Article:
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Everything your business needs to know about VPS

Everything your business needs to know about VPS
(Image credit: Shutterstock)

Most of us have heard of shared hosting, for personal use, and dedicated servers, which power large company infrastructures. However, if your business sits in between personal use and such enterprise giants, there is a third alternative, VPS hosting.

What is a VPS?

VPS (virtual private servers) are isolated virtual environments created from a physical server through a process called “virtualization”. This means that in effect you can have your own customized server solution at a fraction of the cost of an entire dedicated server. 

One bare metal server can support several VPS’s at once. The other massive advantage of VPS hosting is scalability: depending on your needs at any given time, you can easily add or remove resources and only pay for what you are actually using.

Flexibility as the end game

While hardware resources are shared, each client on a VPS still gets its own software environment (operating system) and therefore more flexibility to play around and for all purposes, a VPS is almost equivalent to a fully kitted computer. Virtual Private Servers can be managed or unmanaged with the client taking full responsibility of software updates and patches. Being isolated means that VPS are great for running SaaS projects (like a personal cloud or a VPN server) or websites that have a reasonable amount of concurrent users.

VPS vs Shared Hosting

The very reason why VPS came on the market in the first place was to fill a gap between dedicated servers and shared web hosting offers. For small and medium businesses as well as IT managers, it represents the “Goldilocks” of web hosting; not too complex, not too expensive, not too slow, just the right balance.

Shared web hosting may be very cheap and great for novices but ultimately, you get what you paid for which is the lack of flexibility especially when it comes to handling traffic spikes (e.g. Christmas sales or a popular page) or when a website has simply outgrown its original bedding.

The ability to scale rapidly without additional complexity or overhead and with at least one order of magnitude, sets VPS apart from other types of hosting.

VPS vs dedicated server

VPS cost a fraction of a dedicated server and are far more flexible as you do not need to pay for extra capacity or resources that will be unused. Instead, most providers allow customers to transition without friction between different tiers depending on demand.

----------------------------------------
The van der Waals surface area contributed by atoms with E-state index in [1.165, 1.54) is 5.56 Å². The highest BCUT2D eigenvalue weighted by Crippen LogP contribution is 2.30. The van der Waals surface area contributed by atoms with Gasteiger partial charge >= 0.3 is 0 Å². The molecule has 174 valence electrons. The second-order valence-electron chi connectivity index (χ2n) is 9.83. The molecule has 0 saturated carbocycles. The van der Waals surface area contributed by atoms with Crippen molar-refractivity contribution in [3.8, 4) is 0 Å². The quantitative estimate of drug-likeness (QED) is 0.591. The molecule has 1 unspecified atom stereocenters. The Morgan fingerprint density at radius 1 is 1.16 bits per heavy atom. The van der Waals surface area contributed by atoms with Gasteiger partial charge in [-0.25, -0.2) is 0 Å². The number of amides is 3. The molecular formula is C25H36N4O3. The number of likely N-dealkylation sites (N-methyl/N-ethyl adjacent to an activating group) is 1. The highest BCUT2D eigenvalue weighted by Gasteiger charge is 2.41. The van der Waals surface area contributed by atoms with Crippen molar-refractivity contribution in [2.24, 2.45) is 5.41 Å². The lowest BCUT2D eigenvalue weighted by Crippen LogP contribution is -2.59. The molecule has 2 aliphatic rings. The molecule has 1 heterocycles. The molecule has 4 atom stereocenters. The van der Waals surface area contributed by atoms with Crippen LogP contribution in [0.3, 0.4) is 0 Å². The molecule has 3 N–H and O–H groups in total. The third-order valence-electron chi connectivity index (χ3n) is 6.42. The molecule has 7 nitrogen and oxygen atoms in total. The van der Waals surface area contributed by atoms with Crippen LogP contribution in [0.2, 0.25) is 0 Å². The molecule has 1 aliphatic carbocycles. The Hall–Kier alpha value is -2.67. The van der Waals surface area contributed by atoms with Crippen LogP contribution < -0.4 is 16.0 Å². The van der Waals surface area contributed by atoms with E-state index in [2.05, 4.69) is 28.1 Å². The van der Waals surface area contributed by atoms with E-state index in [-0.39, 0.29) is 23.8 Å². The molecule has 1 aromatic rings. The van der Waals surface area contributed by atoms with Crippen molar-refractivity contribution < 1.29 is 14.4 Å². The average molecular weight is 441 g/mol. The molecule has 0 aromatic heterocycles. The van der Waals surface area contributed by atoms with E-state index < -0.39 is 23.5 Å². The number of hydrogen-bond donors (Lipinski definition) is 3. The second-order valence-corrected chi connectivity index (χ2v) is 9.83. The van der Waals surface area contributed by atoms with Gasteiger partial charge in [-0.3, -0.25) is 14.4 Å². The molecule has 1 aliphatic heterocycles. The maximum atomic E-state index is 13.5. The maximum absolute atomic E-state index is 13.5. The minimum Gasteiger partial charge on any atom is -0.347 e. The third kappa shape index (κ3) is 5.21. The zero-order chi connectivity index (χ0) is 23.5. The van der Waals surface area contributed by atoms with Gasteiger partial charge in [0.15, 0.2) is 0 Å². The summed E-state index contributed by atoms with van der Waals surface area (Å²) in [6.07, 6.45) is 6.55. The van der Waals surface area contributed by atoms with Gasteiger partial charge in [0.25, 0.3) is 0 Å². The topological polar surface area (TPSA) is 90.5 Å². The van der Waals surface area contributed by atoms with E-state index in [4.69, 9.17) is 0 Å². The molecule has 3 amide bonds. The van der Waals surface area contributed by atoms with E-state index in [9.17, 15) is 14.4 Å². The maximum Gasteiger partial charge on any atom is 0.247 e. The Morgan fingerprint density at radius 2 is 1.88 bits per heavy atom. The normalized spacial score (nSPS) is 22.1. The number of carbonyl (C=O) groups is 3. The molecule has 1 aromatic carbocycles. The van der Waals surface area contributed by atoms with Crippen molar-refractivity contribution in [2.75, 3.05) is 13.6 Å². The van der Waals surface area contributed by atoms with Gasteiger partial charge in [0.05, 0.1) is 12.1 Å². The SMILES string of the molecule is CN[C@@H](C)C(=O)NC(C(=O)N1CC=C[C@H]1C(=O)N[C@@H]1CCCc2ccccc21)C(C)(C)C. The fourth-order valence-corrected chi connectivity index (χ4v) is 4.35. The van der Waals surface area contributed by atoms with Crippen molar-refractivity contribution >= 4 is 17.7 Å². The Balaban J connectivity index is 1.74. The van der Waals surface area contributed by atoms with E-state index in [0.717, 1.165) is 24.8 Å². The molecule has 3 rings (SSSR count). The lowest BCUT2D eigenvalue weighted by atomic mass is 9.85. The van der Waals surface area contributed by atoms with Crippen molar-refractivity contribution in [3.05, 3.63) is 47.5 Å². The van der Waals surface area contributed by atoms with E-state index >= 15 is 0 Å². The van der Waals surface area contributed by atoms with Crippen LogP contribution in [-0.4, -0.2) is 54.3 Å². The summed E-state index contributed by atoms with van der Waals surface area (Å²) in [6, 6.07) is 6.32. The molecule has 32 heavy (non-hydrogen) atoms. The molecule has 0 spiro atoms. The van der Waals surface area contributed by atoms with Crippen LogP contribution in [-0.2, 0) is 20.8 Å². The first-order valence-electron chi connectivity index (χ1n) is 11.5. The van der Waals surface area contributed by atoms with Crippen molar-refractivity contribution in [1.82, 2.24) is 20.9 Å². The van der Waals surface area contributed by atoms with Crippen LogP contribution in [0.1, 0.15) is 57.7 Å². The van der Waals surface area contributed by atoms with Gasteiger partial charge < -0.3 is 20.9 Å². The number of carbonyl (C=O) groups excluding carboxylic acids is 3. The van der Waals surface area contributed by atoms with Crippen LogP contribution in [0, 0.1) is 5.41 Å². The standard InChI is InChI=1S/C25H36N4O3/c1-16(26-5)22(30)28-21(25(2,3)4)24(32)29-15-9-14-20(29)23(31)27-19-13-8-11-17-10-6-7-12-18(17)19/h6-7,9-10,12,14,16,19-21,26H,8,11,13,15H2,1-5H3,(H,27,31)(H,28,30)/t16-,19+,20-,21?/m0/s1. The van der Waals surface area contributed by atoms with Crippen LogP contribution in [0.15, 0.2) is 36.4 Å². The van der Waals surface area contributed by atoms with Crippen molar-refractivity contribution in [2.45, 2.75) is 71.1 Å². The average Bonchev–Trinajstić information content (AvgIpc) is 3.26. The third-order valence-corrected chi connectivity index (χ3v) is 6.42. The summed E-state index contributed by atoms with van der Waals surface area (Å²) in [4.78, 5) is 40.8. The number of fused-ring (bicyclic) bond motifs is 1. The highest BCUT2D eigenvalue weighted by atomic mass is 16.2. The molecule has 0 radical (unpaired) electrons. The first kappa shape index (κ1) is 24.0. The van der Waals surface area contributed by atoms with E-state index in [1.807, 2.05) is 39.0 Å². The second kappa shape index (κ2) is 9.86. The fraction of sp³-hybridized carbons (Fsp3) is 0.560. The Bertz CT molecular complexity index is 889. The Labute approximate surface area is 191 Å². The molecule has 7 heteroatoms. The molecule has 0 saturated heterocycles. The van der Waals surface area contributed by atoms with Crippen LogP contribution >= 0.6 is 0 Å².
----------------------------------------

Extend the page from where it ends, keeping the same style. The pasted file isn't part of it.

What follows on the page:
Traditional VPS vs Cloud VPS vs SSD VPS

Traditional VPS tend to use hard disk drives for storage; However, some vendors, like VPS.net, have eschewed HDD completely, not only because of performance but also because of reliability and kitted their servers with SSD (solid state drives) only, hence the moniker SSD VPS. SSD are great for serving concurrent users as they can handle a high number of input/output operations simultaneously.

Cloud VPS extends the virtualization paradigm across multiple servers rather than one making it more redundant but also more expensive.

In traditional and SSD VPS, a hardware failure will affect all VPS hosted on that particular machine, cloud VPS adds a layer of reliability, allowing websites and services to run without significant downtime even if a server is physically removed from the server cluster.

Businesses opting for Cloud VPS are likely to seek stringent SLA as downtime would be very costly; some providers, for example, offer a 1,000% SLA; that’s 10 times the pro-rated rental for the downtime of the affected services.

Types of VPS Hosting

Broadly speaking, VPS can be divided into two categories: fully managed and self-managed. 

With a fully managed VPS hosting, all management and maintenance responsibilities are handled by trained IT professionals who take care of your virtual server and make sure it keeps humming along nicely. This includes everything from the initial server, to installing updates, applying security patches, constant monitoring and taking backups. 

On the other hand, in a self-managed VPS, all the above mentioned items are the responsibility of the user. As you can expect, this requires a considerable high level of technical know-how and isn’t recommended for individuals who lack the technical expertise. The upside of course is that with this hosting, the user can tweak their system exactly as per their requirements, without having to work with the environment offered by the provider.

Do you really want a VPS?

As we’ve established, most users prefer VPS over other means of hosting due to the availability of adequate resources. So if you are receiving a good amount of traffic, a VPS will give your website much more room to flex than other hosting avenues. 

This is particularly true if you are hosting something like an eCommerce website. You’ll need to process payments in such an operation, which has some strict regulations not just here in the UK but virtually everywhere. Chances are a shared hosting plan will not meet the specified requirements, which can however be satisfied with a VPS server.

Also, instead of directly starting out with VPS, most users will upgrade to it after hitting performance and resource bottlenecks in their existing hosting plans. For instance, since you are sharing resources with multiple users on a shared hosting plan, if any of them starts to hog all the bandwidth, you’ll be left with little to service your clients.